FINAL PHASE 2 STUDY DATA OF MELFLUFEN AND DEXAMETHASONE FOR PATIENTS WITH RELAPSED-REFRACTORY MULTIPLE MYELOMA (RRMM)
Author(s): ,
Antonio Palumbo
Affiliations:
University of Torino Oncology Department,Myeloma Unit Division of Hematology,Torino,Italy
,
Valeria Magarotto
Affiliations:
University of Torino Oncology Department,Myeloma Unit Division of Hematology,Torino,Italy
,
Pieter Sonneveld
Affiliations:
Erasmus MC,Rotterdam,Netherlands
,
Torben Plesner
Affiliations:
Hematology,Vejle Hospital,Vejle,Denmark
,
Claudia Paba-Prada
Affiliations:
Dana Farber Cancer Institute,Boston MA,United States
,
Peter Voorhees
Affiliations:
University of North Carolina,Chapel Hill, NC,United States
,
Ulf-Henrik Mellqvist
Affiliations:
Södra Älvsborgs Sjukhus,Borås,Sweden
,
Catriona Byrne
Affiliations:
Oncopeptides AB,Miami FL,United States
,
Johan Harmenberg
Affiliations:
Oncopeptides AB,Stockholm,Sweden
,
Eva Nordström
Affiliations:
Oncopeptides AB,Clinical,Stockholm,Sweden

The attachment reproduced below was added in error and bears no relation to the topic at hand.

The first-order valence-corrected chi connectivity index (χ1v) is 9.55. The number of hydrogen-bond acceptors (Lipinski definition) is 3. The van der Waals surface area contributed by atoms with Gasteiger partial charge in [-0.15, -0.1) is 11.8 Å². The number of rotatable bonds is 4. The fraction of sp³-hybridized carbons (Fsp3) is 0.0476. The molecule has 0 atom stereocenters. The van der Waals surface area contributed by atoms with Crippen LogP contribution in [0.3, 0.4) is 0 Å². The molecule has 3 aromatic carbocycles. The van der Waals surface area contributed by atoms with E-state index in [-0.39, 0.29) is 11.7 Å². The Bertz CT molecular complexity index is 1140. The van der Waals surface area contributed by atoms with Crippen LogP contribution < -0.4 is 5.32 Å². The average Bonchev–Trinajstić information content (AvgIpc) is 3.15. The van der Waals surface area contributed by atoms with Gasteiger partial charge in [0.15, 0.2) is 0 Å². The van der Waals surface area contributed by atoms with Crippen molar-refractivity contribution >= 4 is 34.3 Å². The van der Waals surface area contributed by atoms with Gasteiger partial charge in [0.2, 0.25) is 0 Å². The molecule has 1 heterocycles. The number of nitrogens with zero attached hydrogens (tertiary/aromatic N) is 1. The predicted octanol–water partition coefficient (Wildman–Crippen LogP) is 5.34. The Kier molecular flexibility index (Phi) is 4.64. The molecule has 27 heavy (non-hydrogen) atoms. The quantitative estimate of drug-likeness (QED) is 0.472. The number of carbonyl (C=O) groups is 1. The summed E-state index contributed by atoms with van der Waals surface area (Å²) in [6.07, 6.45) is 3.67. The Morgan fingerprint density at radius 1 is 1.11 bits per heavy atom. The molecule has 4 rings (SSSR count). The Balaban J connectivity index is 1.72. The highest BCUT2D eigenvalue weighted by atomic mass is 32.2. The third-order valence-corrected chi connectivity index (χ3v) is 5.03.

,
Hanan Zubair
Affiliations:
Oncopeptides AB,Stockholm,Sweden
Paul G Richardson
Affiliations:
Dana Farber Cancer Institute,Boston MA,United States
EHA Library. Palumbo A. 06/10/16; 133268; P281
Prof. Antonio Palumbo
Prof. Antonio Palumbo
Contributions
Abstract
Abstract: P281

Type: Poster Presentation

Presentation during EHA21: On Friday, June 10, 2016 from 17:15 - 18:45

Location: Poster area (Hall H)

Background
Melflufen is a peptidase potentiated therapy with an alkylating payload, designed for efficient targeting of tumor cells with a unique mechanism of action. As a highly potent anti-angiogenic compound, melflufen triggers rapid, robust and irreversible DNA damage and exerts its cytotoxicity through alkylation of DNA. The lipophilicity of melflufen leads to rapid and extensive distribution into cells where it is readily metabolized by intracellular peptidases (often over-expressed in malignant cells) into hydrophilic alkylating metabolites leading to 50-fold enrichment in MM cells of these metabolites.

Aims
To study the efficacy and safety of melflufen in combination with dexamethasone (dex) in patients (pts) with RRMM.

Methods
40 mg melflufen was given in 28-day cycles in combination with 40 mg weekly dex in RRMM pts with ≥2 prior lines of therapy, including lenalidomide and bortezomib, and who progressed on or within 60 days of last therapy.

Results